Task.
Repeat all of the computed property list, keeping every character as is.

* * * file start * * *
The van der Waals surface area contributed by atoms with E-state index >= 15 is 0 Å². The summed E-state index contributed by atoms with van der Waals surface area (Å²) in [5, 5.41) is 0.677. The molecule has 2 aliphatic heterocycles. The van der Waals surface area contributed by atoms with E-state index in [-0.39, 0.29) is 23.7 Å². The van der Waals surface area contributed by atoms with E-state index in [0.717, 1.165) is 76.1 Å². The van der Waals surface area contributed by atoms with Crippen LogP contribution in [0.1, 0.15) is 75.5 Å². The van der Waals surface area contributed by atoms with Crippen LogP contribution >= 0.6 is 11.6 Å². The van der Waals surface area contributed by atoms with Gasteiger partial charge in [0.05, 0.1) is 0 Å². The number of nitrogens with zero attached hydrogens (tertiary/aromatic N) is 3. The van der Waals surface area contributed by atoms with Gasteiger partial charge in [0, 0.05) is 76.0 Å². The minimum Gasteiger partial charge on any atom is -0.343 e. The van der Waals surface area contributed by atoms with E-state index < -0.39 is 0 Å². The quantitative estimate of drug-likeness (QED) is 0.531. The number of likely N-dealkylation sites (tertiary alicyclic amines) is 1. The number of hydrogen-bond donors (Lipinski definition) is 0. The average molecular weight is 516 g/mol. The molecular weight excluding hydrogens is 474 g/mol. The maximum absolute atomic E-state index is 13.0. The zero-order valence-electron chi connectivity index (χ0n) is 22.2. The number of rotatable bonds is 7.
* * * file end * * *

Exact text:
The van der Waals surface area contributed by atoms with E-state index >= 15 is 0 Å². The summed E-state index contributed by atoms with van der Waals surface area (Å²) in [5, 5.41) is 0.677. The molecule has 2 aliphatic heterocycles. The van der Waals surface area contributed by atoms with E-state index in [-0.39, 0.29) is 23.7 Å². The van der Waals surface area contributed by atoms with E-state index in [0.717, 1.165) is 76.1 Å². The van der Waals surface area contributed by atoms with Crippen LogP contribution in [0.1, 0.15) is 75.5 Å². The van der Waals surface area contributed by atoms with Crippen LogP contribution >= 0.6 is 11.6 Å². The van der Waals surface area contributed by atoms with Gasteiger partial charge in [0.05, 0.1) is 0 Å². The number of nitrogens with zero attached hydrogens (tertiary/aromatic N) is 3. The van der Waals surface area contributed by atoms with Gasteiger partial charge in [0, 0.05) is 76.0 Å². The minimum Gasteiger partial charge on any atom is -0.343 e. The van der Waals surface area contributed by atoms with E-state index < -0.39 is 0 Å². The quantitative estimate of drug-likeness (QED) is 0.531. The number of likely N-dealkylation sites (tertiary alicyclic amines) is 1. The number of hydrogen-bond donors (Lipinski definition) is 0. The average molecular weight is 516 g/mol. The molecular weight excluding hydrogens is 474 g/mol. The maximum absolute atomic E-state index is 13.0. The zero-order valence-electron chi connectivity index (χ0n) is 22.2. The number of rotatable bonds is 7.